Professor offers help with applying for federal paid internships

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Workshops are scheduled for students and faculty

By Andrew Casas

Sylvia Deleon, coordinator for the public administration program, wants more students to apply for federal paid internships, she said Sept. 19.

Deleon said she is willing to help students apply.

Deleon was selected this past summer by the U.S. Department of Agriculture  to receive the 2019 E. Kika De La Garza Education Fellowship.

The U.S. Department of Agriculture logo. Courtesy

She spent two weeks in Washington, D.C., for the fellowship where she had seen first-hand policymaking and research at the USDA, Department of Labor, NASA and other federal agencies.

Deleon plans to use what she learned in the fellowships workshops to help her students and any other students interested in applying for these federal paid internships.

In Deleon’s 29 years at this college, she has helped 51 of her students prepare applications, and all received merit-based paid internships in government positions, she said.

These internships were in Washington, D.C.; Philadelphia; Huntington, West Virginia, and New York City

Deleon said the internships are 10-weeks courses in the summer or 15 weeks in the spring or fall. The internships require students to have 30 college hours and a 3.0 GPA. Weekly pay, which is a 40-hour work week, is distributed biweekly. For students achieving an undergraduate degree, the pay is $580. For students pursing a graduate degree it’s $650.

Interns will stay in dorms and the cost will be taken out of their weekly pay.

Deleon said the internships can become permanent positions.

“All of my students, 51 of them were all asked to stay in D.C.,” Deleon said.

“We prepare our students very well for these particular opportunities.”

One student stayed in the nation’s captial to finish a bachelor’s degree, Deleon said.

“Rosa Garay is now a regional director at EEOC (U.S. Equal Employment Opportunity) in Dallas,” Deleon said.

Dr. Anthony Hancock is another student who went to one of the internships.

”He now is the vice chancellor of the Community and Technical College System of West Virginia,” she said.

Deleon pointed out that these federal internships open a lot of doors. Now her plan is to share her information.

“Students can apply for these internships no matter their major,” she said.

Working for a federal agency has benefits paid for by the employer, such as retirement. She said for the retirement system and benefits, there’s a pension where the employer pays for the benefits. These benefits only apply to jobs relating to a city, county, state or federal agency.

Deleon plans two workshops.

One will be for faculty at 1 p.m. Oct. 16 in Room 306 of Oppenheimer Academic Center. She will share her experiences and tips for encouraging  students to apply for internships.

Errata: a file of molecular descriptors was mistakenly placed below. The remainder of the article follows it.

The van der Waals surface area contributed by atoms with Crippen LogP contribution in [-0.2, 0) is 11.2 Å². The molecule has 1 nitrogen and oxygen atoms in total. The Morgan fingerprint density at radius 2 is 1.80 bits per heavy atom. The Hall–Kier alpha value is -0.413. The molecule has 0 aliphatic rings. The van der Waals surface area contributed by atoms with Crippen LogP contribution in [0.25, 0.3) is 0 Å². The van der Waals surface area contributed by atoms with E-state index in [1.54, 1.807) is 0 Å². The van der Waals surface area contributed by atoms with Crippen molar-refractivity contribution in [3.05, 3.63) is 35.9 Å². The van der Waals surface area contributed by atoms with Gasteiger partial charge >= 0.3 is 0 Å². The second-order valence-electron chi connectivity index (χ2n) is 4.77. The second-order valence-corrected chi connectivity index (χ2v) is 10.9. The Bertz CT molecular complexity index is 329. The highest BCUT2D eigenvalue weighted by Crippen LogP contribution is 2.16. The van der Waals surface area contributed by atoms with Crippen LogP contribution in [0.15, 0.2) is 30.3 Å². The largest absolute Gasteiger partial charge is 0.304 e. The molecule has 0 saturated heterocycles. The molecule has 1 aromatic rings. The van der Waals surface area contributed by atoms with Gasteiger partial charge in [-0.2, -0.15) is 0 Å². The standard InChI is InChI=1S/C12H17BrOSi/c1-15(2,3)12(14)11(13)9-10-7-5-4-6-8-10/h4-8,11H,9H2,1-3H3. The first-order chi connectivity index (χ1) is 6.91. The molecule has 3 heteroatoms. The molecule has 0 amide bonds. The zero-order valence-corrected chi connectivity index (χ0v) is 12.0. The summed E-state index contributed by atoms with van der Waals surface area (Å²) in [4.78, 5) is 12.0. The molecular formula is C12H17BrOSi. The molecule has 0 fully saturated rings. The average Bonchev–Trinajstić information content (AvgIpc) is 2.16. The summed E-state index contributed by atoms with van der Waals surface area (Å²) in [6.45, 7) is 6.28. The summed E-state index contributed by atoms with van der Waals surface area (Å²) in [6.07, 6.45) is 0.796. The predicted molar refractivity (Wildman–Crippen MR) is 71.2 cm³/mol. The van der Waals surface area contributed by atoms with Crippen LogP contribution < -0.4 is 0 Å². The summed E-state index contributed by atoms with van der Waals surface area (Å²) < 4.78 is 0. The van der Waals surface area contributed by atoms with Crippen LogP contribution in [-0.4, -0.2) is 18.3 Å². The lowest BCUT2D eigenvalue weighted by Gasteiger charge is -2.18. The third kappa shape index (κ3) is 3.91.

On Oct. 22., the workshop is for students at 12:15 p.m. in Room 308 of Oppenheimer.

 Jerry Gonzales, a former public administration student, will talk about his experiences with internships in Washington, D.C., and will encourage students to apply for the internships.

Dr. Mike Flores, Alamo Colleges chancellor, will speak to students as well.

 “These opportunities are there for students,” Deleon said. “It’s just convincing the students to leave San Antonio is the tough part. I had to talk to my students into going, and everyone that has gone, they loved it.”

 Applications include a professional edited résumé, an essay and answers to problem-solving questions.

Deleon prepares her students with writing and mock interviews. Deleon encourages students to have an updated résumé on file.

“You never know when opportunities knock, so always be prepared,” she said.

Deleon said the interviews are by phone call or through Skype.

“Usually the student will get nervous in these interviews, but we already prepared them to answer these questions with poise,” Deleon said.

Deleon wants students to know that if they miss a phone call from the interview they will be skipped. She also wants students to use a professional email and to be cautious on what they put on social media.

“Also, do not use your student email for these internship or any job you are applying to,” she said. “Once a student graduates, the email is no longer active.”

The Hispanic Association of Colleges and Universities offers internships, Deleon said. Students do not have to be Hispanic to apply.

“There’s other ways you can apply, but HACU hires the most students. At least 400 or 500 per semester, sometimes to 1,000 nationwide and Puerto Rico,” she said.

For more information, call Deleon at 210-486-0192 or email


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